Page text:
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FOR IMMEDIATE RELEASE:
DATE: December 26, 2001
CONTACT: Craig Cheslog or Janet Graesser, Redefining Progress
510-444-3041

REDEFINING PROGRESS' GENUINE PROGRESS INDICATOR (GPI) ROSE SLIGHTLY IN 2000: ALTERNATIVE ECONOMIC MEASURE REMAINS $23,947 PER CAPITA BELOW THE GDP

OAKLAND, Calif.—Redefining Progress today released its annual Genuine Progress Indicator (GPI) update. While the GPI rose slightly in the year 2000, it remains $23,947 per capita below the Gross Domestic Product (GDP).

The GPI is an alternative measure of economic progress and well-being developed as a critique of the traditionally used GDP. Redefining Progress has updated the GPI annually since the organization's founding in 1994.

The GPI rose slightly in 2000 to reach $2.63 trillion (as measured in 1996 dollars). This represents growth of $64 billion (or 2.5 percent) over its 1999 level. Per capita GPI rose by $148 (or 1.6 percent) to $9,550. These figures compare to a GDP in 2000 of $9.22 trillion (as measured in 1996 dollars). The GDP grew in 2000 by $348 billion (or 3.9 percent). Per capita GDP rose by $978 (or 3.0 percent) to $33,497.

Large differences continue to exist between the GPI and GDP. While the GDP has many useful functions, Redefining Progress argues that it is a poor tool for evaluating the United States' economic health. The GDP merely tallies monetary transactions on an annual basis. It makes no distinction between economic transactions that add to-or diminish-our societal well-being.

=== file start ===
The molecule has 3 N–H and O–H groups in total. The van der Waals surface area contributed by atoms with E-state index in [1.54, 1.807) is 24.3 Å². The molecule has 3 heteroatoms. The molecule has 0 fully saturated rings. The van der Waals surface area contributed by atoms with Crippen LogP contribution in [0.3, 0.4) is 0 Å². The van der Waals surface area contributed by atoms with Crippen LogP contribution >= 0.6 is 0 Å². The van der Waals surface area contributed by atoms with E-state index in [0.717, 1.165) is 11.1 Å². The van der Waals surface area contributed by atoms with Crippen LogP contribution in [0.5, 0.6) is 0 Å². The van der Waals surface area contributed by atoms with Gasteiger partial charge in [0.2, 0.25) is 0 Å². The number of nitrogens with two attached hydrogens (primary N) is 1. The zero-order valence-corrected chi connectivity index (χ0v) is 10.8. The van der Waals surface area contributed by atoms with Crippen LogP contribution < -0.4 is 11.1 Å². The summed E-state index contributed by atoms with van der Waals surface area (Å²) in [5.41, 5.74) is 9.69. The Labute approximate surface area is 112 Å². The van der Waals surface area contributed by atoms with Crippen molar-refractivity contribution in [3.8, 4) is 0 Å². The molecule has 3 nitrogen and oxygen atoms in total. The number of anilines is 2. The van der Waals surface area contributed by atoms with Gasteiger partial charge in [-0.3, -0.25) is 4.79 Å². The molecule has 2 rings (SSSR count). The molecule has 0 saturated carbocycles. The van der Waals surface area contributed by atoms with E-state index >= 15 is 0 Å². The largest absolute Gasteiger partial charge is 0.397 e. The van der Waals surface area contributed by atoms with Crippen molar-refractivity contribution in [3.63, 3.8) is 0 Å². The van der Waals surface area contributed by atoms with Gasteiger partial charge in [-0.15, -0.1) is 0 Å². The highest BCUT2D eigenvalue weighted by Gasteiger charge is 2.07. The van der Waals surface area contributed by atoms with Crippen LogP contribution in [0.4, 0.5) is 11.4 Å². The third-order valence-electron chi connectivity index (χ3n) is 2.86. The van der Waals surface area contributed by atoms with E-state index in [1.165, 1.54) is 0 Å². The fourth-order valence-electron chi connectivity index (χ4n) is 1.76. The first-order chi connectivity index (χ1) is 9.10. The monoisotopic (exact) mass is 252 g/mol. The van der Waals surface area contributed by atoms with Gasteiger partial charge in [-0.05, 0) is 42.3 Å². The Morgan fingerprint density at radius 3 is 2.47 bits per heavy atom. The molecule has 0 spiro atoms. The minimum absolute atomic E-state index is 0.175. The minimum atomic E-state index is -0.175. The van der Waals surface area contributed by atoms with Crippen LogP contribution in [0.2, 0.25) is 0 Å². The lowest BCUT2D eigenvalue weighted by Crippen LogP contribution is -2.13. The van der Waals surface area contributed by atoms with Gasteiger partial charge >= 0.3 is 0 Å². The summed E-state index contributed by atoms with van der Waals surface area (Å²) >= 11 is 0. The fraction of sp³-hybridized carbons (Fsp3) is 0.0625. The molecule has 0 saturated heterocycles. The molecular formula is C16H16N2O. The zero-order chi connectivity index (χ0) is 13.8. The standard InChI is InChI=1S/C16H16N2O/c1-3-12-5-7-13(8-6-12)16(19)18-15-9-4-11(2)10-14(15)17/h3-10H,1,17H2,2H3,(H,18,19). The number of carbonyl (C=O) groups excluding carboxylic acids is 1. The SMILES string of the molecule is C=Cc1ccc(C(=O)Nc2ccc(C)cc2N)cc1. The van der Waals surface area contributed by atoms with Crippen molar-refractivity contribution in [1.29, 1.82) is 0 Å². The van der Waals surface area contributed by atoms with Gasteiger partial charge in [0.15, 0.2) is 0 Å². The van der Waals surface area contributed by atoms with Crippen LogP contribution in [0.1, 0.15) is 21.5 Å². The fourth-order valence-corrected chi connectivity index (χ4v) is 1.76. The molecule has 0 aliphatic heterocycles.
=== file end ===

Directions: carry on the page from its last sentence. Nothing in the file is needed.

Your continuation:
Redefining Progress developed a different yardstick, the GPI, in response. The GPI subtracts costs (like those associated with crime, commuting, family breakdown, and pollution) and adds benefits (like the value of volunteering and parenting) that the GDP ignores by design.

Such distinctions are especially important to remember as political leaders and economists seek ways to stimulate a U.S. economy in the midst of its first recession in a decade.

"If our political leaders focus solely on trying to spark GDP growth they risk exacerbating the negative social and environmental costs that the GPI measures but the GDP ignores," said Redefining Progress Communications and Government Relations Director Craig Cheslog. "The GPI has been sounding warnings about our future since its initial release. It is time to stop ignoring them."

The 2000 Genuine Progress Indicator update can be downloaded in pdf format.

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